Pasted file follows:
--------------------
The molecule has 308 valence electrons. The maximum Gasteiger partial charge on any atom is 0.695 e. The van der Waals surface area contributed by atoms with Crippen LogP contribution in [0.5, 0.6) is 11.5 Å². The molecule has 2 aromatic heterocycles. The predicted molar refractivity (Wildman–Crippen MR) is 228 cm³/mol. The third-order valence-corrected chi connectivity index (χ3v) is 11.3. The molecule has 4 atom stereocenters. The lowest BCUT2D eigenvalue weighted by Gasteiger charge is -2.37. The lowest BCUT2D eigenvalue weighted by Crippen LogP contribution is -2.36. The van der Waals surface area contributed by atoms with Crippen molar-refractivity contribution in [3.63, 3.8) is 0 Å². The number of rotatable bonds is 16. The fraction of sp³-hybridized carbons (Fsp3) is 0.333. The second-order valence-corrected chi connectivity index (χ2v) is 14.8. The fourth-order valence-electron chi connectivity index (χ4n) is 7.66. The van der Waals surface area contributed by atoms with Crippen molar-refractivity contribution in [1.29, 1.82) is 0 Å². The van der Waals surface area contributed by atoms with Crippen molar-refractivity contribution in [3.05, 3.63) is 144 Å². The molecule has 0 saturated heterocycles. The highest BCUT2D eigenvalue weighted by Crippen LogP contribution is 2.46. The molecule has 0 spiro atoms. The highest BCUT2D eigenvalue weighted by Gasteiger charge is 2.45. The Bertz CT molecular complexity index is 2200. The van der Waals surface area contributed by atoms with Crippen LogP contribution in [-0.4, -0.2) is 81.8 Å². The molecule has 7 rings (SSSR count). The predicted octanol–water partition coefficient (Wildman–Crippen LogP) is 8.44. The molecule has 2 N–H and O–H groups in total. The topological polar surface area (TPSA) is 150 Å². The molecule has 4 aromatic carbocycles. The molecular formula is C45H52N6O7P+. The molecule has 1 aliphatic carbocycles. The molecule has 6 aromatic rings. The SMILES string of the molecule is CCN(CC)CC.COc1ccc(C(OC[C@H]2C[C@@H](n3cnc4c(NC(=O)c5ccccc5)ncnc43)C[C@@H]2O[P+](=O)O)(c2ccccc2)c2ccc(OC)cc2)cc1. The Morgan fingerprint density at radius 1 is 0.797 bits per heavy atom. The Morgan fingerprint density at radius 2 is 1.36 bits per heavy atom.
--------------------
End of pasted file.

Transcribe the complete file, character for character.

The molecule has 308 valence electrons. The maximum Gasteiger partial charge on any atom is 0.695 e. The van der Waals surface area contributed by atoms with Crippen LogP contribution in [0.5, 0.6) is 11.5 Å². The molecule has 2 aromatic heterocycles. The predicted molar refractivity (Wildman–Crippen MR) is 228 cm³/mol. The third-order valence-corrected chi connectivity index (χ3v) is 11.3. The molecule has 4 atom stereocenters. The lowest BCUT2D eigenvalue weighted by Gasteiger charge is -2.37. The lowest BCUT2D eigenvalue weighted by Crippen LogP contribution is -2.36. The van der Waals surface area contributed by atoms with Crippen molar-refractivity contribution in [3.63, 3.8) is 0 Å². The number of rotatable bonds is 16. The fraction of sp³-hybridized carbons (Fsp3) is 0.333. The second-order valence-corrected chi connectivity index (χ2v) is 14.8. The fourth-order valence-electron chi connectivity index (χ4n) is 7.66. The van der Waals surface area contributed by atoms with Crippen molar-refractivity contribution in [1.29, 1.82) is 0 Å². The van der Waals surface area contributed by atoms with Crippen molar-refractivity contribution in [3.05, 3.63) is 144 Å². The molecule has 0 saturated heterocycles. The highest BCUT2D eigenvalue weighted by Crippen LogP contribution is 2.46. The molecule has 0 spiro atoms. The highest BCUT2D eigenvalue weighted by Gasteiger charge is 2.45. The Bertz CT molecular complexity index is 2200. The van der Waals surface area contributed by atoms with Crippen LogP contribution in [-0.4, -0.2) is 81.8 Å². The molecule has 7 rings (SSSR count). The predicted octanol–water partition coefficient (Wildman–Crippen LogP) is 8.44. The molecule has 2 N–H and O–H groups in total. The topological polar surface area (TPSA) is 150 Å². The molecule has 4 aromatic carbocycles. The molecular formula is C45H52N6O7P+. The molecule has 1 aliphatic carbocycles. The molecule has 6 aromatic rings. The SMILES string of the molecule is CCN(CC)CC.COc1ccc(C(OC[C@H]2C[C@@H](n3cnc4c(NC(=O)c5ccccc5)ncnc43)C[C@@H]2O[P+](=O)O)(c2ccccc2)c2ccc(OC)cc2)cc1. The Morgan fingerprint density at radius 1 is 0.797 bits per heavy atom. The Morgan fingerprint density at radius 2 is 1.36 bits per heavy atom.